The new iPhone XS and XS Max hit the shelves on Friday around the world. But while there were plenty of loyal fans lined up outside Apple Stores from Sydney to Singapore, it was a very different scene in China -- a key market for Apple.

Photos on Weibo show only a handful of people gathered outside the Apple Store in Beijing’s famed Wangfujing shopping district on Friday morning.

Not much of a wait... but that doesn't mean there isn't a lot of demand. (Picture: 苹果汇 via Weibo)

Despite what it seems, the lack of crowds has nothing to do with actual demand for Apple’s latest handsets. That’s because unlike the rest of the world, in China (and Hong Kong) you can’t just walk into an Apple Store and purchase a new iPhone on the first day.

It all began in 2012 following riots outside an Apple Store in Beijing. Customers who had lined up for hours erupted in anger when Apple, unsure about how to handle the massive crowd, decided to halt sales of the iPhone 4S in the last minute. Angry mobs punched security guards and threw eggs at windows, prompting police to move in.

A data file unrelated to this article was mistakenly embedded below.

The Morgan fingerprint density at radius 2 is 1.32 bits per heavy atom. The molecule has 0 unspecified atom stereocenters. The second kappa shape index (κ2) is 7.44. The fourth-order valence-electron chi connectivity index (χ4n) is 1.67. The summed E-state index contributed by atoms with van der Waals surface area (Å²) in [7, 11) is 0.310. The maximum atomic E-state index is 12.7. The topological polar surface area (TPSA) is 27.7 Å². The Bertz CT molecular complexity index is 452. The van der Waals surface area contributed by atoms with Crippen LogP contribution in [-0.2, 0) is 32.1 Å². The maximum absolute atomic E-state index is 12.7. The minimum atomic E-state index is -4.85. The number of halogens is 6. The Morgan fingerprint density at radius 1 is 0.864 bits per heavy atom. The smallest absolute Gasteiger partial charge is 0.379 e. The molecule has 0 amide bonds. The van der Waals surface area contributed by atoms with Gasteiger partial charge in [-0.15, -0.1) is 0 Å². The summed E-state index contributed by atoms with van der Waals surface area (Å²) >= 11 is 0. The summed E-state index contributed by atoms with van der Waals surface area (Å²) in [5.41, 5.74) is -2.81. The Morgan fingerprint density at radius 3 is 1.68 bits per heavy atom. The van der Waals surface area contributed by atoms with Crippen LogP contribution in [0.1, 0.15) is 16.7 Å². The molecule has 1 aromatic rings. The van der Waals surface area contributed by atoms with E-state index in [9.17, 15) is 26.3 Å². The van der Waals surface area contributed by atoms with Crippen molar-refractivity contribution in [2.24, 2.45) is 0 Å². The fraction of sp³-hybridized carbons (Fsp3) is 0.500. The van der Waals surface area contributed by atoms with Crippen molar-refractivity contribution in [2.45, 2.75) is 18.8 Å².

Since then, Apple in China has scrapped walk-in sales for new phones, setting up an online reservation system instead. Shoppers sign in with an Apple ID, request a registration code through SMS, and enter the code together with their phone number. Each customer is then assigned a time slot at their chosen store. They can pick up a new phone by presenting a valid national ID.

But on Friday, there was one Apple Store in China where you could still find eager fans lined up outside. Apple’s first store in the city of Suzhou, just west of Shanghai, celebrated its grand opening by handing out free T-shirts.

This outlet in Suzhou is Apple’s 42nd store in China. (Picture: 钟文泽 via Weibo)

The first person who scored an iPhone XS in China didn’t get it through an Apple Store though. Chinese media say the honor belongs to a man in Hangzhou, who reserved his device through Alibaba’s online shopping platform Tmall and collected it in person at 8 a.m.

(Abacus is a unit of the South China Morning Post, which is owned by Alibaba.)